When the Asanas become the goal

posted in: Yoga | 0

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For sure you’ve heard people saying they practice yoga and even naming one specific style. This mainly refers to the practice that will lead to a state of yoga. Now this may even confuse you more… But, what it is important to understand is the difference between “practicing yoga” and the “state of yoga”.

If we take the “Patanjali’s Yoga Sutras” definition as reference, we could say that yoga is the state of where the perception (consciousness) is not affected by the ways of the mind. Meaning that the practice of yoga leads to a state of yoga.

So when people say they practice yoga, they mostly refer to the “physical practice” of yoga postures (Asanas). But how does the practice of yoga postures lead to a “state of yoga” and what happens when the practice of yoga asanas becomes the goal?

To explain: Yoga postures must be understood as “tools” to investigate, find out possibilities, and recognize our limitations and not to impose them to our body. This only causes more tension to our body. The process consists in “being sensible” about the impact of your actions. To reach this state, we must become aware of what is “happening in the present state”, in one word: “feel”.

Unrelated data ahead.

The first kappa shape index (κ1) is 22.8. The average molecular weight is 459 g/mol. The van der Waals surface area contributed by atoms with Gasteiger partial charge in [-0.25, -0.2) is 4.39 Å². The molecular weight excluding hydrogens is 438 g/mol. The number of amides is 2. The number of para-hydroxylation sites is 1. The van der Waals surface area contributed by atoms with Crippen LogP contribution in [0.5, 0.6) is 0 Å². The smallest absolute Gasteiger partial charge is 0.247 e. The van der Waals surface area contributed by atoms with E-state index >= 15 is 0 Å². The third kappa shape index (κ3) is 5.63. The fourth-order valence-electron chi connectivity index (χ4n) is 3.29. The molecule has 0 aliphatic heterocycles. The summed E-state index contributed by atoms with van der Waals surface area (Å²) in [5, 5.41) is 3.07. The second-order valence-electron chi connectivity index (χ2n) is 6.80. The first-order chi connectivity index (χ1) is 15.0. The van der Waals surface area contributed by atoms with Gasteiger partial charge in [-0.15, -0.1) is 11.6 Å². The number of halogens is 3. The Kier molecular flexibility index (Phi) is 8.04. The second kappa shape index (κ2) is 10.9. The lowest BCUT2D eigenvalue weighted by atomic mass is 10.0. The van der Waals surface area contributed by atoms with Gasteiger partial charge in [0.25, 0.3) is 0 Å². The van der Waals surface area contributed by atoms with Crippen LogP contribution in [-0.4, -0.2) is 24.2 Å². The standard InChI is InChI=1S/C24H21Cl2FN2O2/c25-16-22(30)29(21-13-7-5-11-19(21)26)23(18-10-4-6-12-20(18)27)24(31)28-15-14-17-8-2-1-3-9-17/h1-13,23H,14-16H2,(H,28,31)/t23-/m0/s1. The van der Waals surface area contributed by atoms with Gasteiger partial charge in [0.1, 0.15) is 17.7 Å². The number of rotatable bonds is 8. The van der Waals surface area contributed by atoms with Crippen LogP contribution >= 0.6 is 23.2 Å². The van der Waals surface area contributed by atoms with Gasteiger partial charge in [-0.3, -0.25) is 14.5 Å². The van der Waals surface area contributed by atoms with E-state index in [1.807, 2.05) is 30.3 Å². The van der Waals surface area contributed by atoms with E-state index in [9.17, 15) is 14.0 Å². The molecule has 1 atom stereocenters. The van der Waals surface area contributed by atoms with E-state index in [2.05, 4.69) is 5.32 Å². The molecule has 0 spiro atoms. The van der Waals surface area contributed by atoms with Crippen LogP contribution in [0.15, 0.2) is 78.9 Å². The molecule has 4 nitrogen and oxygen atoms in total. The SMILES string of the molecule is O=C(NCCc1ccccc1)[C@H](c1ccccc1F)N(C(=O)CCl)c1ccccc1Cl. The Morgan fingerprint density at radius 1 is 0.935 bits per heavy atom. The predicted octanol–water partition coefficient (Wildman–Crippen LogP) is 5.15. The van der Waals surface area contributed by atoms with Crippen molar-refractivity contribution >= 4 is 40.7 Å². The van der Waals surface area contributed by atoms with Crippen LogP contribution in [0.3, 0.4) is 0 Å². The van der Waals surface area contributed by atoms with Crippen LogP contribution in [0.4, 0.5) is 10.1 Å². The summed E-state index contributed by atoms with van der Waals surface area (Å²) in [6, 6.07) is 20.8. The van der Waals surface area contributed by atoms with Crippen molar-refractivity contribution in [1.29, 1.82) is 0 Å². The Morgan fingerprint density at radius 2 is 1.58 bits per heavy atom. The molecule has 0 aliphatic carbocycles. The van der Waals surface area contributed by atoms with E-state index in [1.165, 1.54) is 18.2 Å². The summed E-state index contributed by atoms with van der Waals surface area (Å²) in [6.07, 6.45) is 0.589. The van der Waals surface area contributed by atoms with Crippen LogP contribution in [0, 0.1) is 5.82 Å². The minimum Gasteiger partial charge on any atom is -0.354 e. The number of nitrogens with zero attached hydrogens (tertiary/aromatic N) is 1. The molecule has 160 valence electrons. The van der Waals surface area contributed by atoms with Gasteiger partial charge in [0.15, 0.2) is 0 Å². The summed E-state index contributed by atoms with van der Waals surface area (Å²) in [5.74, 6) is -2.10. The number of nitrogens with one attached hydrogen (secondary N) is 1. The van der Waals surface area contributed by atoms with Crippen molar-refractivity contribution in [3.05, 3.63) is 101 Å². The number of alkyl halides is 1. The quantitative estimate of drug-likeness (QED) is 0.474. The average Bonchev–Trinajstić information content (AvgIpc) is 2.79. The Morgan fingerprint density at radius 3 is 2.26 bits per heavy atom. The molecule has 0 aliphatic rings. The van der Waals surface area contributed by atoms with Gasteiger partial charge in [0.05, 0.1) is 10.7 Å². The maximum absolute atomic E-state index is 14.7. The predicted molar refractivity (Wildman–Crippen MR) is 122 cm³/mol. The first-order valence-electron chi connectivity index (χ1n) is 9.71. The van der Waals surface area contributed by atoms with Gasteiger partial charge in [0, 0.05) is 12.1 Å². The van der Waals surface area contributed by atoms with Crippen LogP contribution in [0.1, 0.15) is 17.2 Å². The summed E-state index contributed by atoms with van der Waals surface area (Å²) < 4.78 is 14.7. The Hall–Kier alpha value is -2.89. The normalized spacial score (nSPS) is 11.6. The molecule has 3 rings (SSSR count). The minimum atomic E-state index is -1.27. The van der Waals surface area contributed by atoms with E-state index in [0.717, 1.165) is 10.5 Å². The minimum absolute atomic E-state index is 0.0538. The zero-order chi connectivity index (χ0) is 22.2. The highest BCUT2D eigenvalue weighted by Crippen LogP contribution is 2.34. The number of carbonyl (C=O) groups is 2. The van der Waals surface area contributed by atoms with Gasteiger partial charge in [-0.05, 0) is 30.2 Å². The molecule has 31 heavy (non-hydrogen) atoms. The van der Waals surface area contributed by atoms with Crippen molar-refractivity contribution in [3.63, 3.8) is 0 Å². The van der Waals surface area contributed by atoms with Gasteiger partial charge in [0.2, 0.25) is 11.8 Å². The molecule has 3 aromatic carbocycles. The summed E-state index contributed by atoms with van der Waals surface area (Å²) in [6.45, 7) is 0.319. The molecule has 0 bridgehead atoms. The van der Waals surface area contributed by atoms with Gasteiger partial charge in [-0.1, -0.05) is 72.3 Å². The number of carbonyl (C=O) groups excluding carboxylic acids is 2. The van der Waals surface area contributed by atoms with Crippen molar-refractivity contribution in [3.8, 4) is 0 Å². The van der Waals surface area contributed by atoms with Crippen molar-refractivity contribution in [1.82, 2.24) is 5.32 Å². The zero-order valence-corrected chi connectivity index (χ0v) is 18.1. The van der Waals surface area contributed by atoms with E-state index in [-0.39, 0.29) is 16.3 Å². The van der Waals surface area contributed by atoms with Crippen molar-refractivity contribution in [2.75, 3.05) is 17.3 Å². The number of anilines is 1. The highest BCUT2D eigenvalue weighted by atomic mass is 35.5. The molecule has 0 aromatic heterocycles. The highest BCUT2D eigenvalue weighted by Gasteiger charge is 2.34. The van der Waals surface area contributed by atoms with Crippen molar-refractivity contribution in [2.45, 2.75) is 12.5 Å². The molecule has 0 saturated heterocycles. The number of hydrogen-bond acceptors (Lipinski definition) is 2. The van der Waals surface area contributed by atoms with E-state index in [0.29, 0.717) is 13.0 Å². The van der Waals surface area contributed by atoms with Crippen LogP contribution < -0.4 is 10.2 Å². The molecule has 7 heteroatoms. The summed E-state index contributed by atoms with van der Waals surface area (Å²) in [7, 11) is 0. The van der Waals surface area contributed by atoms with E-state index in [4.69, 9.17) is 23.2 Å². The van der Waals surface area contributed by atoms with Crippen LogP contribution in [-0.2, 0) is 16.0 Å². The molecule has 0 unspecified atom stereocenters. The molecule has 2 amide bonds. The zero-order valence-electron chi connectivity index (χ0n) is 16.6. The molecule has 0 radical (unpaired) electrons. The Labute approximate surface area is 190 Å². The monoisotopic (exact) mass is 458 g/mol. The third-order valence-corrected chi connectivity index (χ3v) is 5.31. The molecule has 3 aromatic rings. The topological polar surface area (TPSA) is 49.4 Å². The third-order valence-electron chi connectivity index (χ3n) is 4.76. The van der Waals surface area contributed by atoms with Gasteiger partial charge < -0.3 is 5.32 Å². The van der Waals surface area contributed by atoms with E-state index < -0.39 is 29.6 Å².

In this concept, thoughts or the constant mental activity is not required. If we focus on the organic sensation of a posture, leaving out any unpleasant and intense sensations, little by little the mental activity slows down and opens up to the “higher consciousness”. This is the “state of yoga”.

Without this understanding and the practice of asanas becomes the goal, we simply slip into a state of “higher, faster, further”, limiting yoga to a sequence of physical exercises, along with all the consequences.

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